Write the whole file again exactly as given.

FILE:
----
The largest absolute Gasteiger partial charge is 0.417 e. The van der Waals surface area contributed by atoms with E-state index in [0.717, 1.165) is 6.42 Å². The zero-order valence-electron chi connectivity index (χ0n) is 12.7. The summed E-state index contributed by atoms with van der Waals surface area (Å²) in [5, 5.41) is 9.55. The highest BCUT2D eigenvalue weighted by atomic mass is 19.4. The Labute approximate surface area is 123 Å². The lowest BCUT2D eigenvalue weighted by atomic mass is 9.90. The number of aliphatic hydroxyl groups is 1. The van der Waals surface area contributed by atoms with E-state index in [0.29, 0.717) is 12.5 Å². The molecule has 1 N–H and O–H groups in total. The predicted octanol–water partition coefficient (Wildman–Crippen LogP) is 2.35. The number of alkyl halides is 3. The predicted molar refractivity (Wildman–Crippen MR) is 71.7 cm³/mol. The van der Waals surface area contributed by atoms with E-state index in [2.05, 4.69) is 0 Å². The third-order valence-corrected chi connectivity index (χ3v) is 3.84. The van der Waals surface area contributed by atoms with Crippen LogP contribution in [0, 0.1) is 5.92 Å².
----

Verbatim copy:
The largest absolute Gasteiger partial charge is 0.417 e. The van der Waals surface area contributed by atoms with E-state index in [0.717, 1.165) is 6.42 Å². The zero-order valence-electron chi connectivity index (χ0n) is 12.7. The summed E-state index contributed by atoms with van der Waals surface area (Å²) in [5, 5.41) is 9.55. The highest BCUT2D eigenvalue weighted by atomic mass is 19.4. The Labute approximate surface area is 123 Å². The lowest BCUT2D eigenvalue weighted by atomic mass is 9.90. The number of aliphatic hydroxyl groups is 1. The van der Waals surface area contributed by atoms with E-state index in [0.29, 0.717) is 12.5 Å². The molecule has 1 N–H and O–H groups in total. The predicted octanol–water partition coefficient (Wildman–Crippen LogP) is 2.35. The number of alkyl halides is 3. The predicted molar refractivity (Wildman–Crippen MR) is 71.7 cm³/mol. The van der Waals surface area contributed by atoms with E-state index in [2.05, 4.69) is 0 Å². The third-order valence-corrected chi connectivity index (χ3v) is 3.84. The van der Waals surface area contributed by atoms with Crippen LogP contribution in [0, 0.1) is 5.92 Å².